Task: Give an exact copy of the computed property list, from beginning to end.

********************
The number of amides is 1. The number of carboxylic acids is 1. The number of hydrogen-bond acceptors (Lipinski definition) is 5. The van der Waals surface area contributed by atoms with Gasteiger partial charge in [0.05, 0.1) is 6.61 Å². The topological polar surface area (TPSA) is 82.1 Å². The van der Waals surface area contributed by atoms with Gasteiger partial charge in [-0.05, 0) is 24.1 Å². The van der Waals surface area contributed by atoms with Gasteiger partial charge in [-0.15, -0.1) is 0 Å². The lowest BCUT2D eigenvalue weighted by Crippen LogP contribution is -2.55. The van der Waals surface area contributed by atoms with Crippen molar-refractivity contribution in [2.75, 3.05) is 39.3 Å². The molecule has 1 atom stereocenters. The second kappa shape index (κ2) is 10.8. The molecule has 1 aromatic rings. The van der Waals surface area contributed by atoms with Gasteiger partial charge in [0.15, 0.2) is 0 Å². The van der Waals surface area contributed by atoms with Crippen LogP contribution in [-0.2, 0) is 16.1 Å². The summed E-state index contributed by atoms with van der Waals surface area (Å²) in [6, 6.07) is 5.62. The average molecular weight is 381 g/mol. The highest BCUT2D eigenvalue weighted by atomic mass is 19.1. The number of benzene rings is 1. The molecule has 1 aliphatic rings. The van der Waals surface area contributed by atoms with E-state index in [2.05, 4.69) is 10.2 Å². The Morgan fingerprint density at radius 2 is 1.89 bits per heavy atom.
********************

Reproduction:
The number of amides is 1. The number of carboxylic acids is 1. The number of hydrogen-bond acceptors (Lipinski definition) is 5. The van der Waals surface area contributed by atoms with Gasteiger partial charge in [0.05, 0.1) is 6.61 Å². The topological polar surface area (TPSA) is 82.1 Å². The van der Waals surface area contributed by atoms with Gasteiger partial charge in [-0.05, 0) is 24.1 Å². The van der Waals surface area contributed by atoms with Gasteiger partial charge in [-0.15, -0.1) is 0 Å². The lowest BCUT2D eigenvalue weighted by Crippen LogP contribution is -2.55. The van der Waals surface area contributed by atoms with Crippen molar-refractivity contribution in [2.75, 3.05) is 39.3 Å². The molecule has 1 atom stereocenters. The second kappa shape index (κ2) is 10.8. The molecule has 1 aromatic rings. The van der Waals surface area contributed by atoms with Gasteiger partial charge in [0.15, 0.2) is 0 Å². The van der Waals surface area contributed by atoms with Crippen LogP contribution in [-0.2, 0) is 16.1 Å². The summed E-state index contributed by atoms with van der Waals surface area (Å²) in [6, 6.07) is 5.62. The average molecular weight is 381 g/mol. The highest BCUT2D eigenvalue weighted by atomic mass is 19.1. The number of benzene rings is 1. The molecule has 1 aliphatic rings. The van der Waals surface area contributed by atoms with E-state index in [2.05, 4.69) is 10.2 Å². The Morgan fingerprint density at radius 2 is 1.89 bits per heavy atom.